It is often forgotten that following World War I American troops remained as part of the Allied occupation forces in the Rhineland. At the Versailles Peace Conference President Wilson had opposed an independent Rhineland and Prime Minister Lloyd George an occupation, but Premier Clemenceau's insistence on security for France had ultimately led to a compromise requiring Allied troops to stay on for fifteen years. Once having reluctantly agreed to this, President Wilson recognized several good reasons for American participation: to ensure the preservation of German unity, to render the occupation as moderate as possible, to assuage French fears of Germany, and to help guarantee that Germany respected the Treaty of Versailles. He apparently believed that shifting the duty of occupation to the League of Nations within a few years could minimize opposition to it from the American public. The Rhineland issue was a critical one because the interests and demands of the several belligerents clashed with greatest intensity on this particular front. The French and the Belgians saw it as the most easily controllable and exploitable area of Germany. The Germans saw it as a vulnerable but integral part of their nation. The British and Americans saw the French domination of the Rhineland as a threat to postwar liberal institutions and the reintegration of Germany into the family of nations. After the First World War the Americans had no wish to use occupation as an instrument to change the German people and the fabric of German society. It took Nazism and the widespread destruction of the Second World War to modify the American approach.
After the U.S. Senate refused to ratify the Versailles Treaty and the U.S. withdrew from the Rhineland, Americans turned their attention inward, although they kept a wary eye on Europe, especially the newborn Soviet Union. The Great Depression further absorbed Americans in their own problems. In general, American public opinion expressed no great distress over Hitler's advent to power in 1933. The mainstream American press put its emphasis on the need in Germany for order and stability. Also, many Americans viewed the rise of Hitler's Germany as the inevitable consequence of the unfair Versailles Treaty with its impossible restrictions imposed on Germany's recovery. Others vehemently rejected the whole experience of World War I and the vengeful nature of the anti-German peace settlement. There could also be found magazine writers who saw Hitler as a desperate but understandable answer to Woodrow Wilson's planetary pretensions for liberal democracy. By the 1930s the anti-German hysteria of the war years had disappeared and many Americans, perhaps making amends, began to once again see the greatness of the Germans and their culture. The land of Goethe and Einstein re-emerged as a land of spiritual idealism and scientific and technical achievement. The Germans were perceived as virile and honorable, clean and efficient, generous and hospitable -- a reflection, perhaps, of how Americans wanted to view themselves. Because of this sympathetic identification many Americans felt that Hitler by no means represented the real Germans, the solid, middle-class "good Germans" who would moderate the excesses of Nazism and protect the highest ideals of German civilization.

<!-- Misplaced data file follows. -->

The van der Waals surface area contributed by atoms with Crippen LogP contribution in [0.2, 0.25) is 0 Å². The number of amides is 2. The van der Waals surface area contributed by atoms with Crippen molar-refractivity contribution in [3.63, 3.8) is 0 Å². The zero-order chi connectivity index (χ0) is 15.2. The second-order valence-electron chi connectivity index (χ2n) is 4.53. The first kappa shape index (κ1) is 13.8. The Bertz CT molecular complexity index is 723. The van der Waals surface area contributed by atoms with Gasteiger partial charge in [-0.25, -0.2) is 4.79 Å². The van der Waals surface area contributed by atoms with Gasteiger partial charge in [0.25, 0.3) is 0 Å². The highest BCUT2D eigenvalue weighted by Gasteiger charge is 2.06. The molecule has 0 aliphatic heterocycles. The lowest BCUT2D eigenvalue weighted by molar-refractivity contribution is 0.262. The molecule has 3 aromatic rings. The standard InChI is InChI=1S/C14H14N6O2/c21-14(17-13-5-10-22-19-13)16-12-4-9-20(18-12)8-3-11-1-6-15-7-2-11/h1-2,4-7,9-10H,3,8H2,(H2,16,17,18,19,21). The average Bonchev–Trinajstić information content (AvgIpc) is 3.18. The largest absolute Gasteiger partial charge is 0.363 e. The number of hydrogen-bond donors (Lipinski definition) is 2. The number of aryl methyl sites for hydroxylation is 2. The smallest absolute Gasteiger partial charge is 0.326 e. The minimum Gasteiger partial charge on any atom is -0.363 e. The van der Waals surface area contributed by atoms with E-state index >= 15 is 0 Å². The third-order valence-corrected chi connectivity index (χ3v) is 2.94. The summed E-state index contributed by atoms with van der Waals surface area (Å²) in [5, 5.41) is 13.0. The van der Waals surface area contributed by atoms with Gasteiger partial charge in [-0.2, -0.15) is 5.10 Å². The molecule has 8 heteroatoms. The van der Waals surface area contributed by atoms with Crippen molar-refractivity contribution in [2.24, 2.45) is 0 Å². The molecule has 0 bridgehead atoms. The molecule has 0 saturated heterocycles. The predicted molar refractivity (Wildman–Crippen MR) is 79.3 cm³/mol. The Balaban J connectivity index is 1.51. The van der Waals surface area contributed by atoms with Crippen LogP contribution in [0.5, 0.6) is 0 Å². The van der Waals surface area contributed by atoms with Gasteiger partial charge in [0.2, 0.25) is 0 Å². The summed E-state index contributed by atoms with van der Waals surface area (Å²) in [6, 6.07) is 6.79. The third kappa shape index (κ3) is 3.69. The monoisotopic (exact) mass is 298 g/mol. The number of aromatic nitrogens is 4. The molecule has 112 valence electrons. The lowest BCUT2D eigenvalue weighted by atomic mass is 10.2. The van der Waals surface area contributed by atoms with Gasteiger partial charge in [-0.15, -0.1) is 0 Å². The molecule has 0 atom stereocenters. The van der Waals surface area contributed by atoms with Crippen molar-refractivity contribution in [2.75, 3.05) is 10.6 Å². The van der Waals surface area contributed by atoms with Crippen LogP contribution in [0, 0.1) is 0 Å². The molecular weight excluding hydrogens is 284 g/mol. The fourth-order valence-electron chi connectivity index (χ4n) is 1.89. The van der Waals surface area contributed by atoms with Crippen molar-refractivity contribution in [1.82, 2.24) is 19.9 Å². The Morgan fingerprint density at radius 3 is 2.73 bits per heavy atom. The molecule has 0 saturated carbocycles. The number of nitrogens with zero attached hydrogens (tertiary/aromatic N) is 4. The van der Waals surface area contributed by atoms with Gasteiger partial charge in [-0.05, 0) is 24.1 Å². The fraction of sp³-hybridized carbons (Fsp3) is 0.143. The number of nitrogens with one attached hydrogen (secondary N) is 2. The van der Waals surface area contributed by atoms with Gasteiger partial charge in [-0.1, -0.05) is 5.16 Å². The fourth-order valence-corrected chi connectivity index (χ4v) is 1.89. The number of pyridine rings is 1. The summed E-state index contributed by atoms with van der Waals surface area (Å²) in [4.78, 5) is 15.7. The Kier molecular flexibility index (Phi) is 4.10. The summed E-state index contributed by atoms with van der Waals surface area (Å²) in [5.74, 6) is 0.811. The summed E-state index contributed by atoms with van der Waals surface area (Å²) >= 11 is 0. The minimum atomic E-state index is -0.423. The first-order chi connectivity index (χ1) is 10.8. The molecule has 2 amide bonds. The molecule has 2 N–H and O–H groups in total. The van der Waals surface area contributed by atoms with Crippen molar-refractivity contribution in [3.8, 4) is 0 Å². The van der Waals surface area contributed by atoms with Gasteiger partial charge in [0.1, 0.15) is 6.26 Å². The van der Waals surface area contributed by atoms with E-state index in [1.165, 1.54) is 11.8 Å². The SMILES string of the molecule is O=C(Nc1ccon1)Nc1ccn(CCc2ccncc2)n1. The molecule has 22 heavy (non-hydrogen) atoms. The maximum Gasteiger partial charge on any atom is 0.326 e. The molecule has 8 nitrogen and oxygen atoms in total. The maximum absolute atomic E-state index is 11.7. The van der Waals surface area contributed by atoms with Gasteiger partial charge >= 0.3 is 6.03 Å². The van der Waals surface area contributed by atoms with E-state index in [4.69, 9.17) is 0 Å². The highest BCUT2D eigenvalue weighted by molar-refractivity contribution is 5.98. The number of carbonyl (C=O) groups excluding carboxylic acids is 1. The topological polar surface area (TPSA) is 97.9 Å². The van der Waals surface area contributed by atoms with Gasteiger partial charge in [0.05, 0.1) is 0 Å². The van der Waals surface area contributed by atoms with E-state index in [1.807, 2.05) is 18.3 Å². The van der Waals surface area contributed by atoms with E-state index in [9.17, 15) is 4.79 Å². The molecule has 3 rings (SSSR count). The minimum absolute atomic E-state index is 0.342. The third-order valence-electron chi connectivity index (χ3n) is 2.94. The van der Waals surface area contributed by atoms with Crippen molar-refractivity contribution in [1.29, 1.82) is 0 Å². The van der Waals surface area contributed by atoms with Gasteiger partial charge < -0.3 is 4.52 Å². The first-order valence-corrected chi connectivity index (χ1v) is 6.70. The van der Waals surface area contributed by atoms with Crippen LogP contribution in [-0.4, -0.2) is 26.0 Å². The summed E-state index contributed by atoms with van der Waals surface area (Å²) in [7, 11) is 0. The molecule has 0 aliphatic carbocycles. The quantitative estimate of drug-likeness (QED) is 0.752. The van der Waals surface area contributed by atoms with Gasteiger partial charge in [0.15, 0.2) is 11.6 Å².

America's mixed response to Nazism and Germans in this period should be contrasted with the attitudes expressed toward Italian Fascism a decade earlier. For while some of the same themes reappear -- Versailles humiliation, Bolshevik threat, the need for order and authority, etc. -- American opinion of Italians and Germans differed strikingly. Much of the apology for Italian fascism sprang from a scorn for Italians and Italy. In the American press the Mussolini experiment was presented as a step in the Americanization of Italy because it imposed on what was viewed as an indolent and improvident people the virtues of discipline and hard work. The Germans, on the contrary, were viewed as already possessing these uplifting Anglo-Saxon values. It was thus concluded that the highly cultured and ambitious German people needed Nazism less than Nazism needed them, leading many Americans to tolerate the aberration because of their faith in the sobriety and prudence of the people themselves. As John P. Diggins notes, these misperceptions led to a delicious irony during World War II when Americans called upon the "undisciplined" Italians to overthrow their government, while no such appeal was extended to the "orderly" Germans who had, it seemed, so willingly and completely regimented themselves to the Nazi state. During the war, American opinion changed direction and now became sentimentally attached to the essential goodness of Italians who had been tragically misled. In a poll in 1942, Americans were asked: "When the war is over how do you think we should treat the Italian people?" Fifty percent chose to "treat them kindly, humanely, fairly, as we would like to be treated." The American view of Germans had, on the contrary, by then become vindictive. In a poll on Germany's future (worded differently), approximately three-fourths of Americans felt that Germany should be demobilized and occupied; forty percent wanted to see the nation broken up into small states and de-industrialized; and, even more telling, almost half of the respondents believed that German labor should be forced to rebuild other devastated countries, and over 80 percent desired to see Germany saddled with a harsher peace than that imposed at Versailles.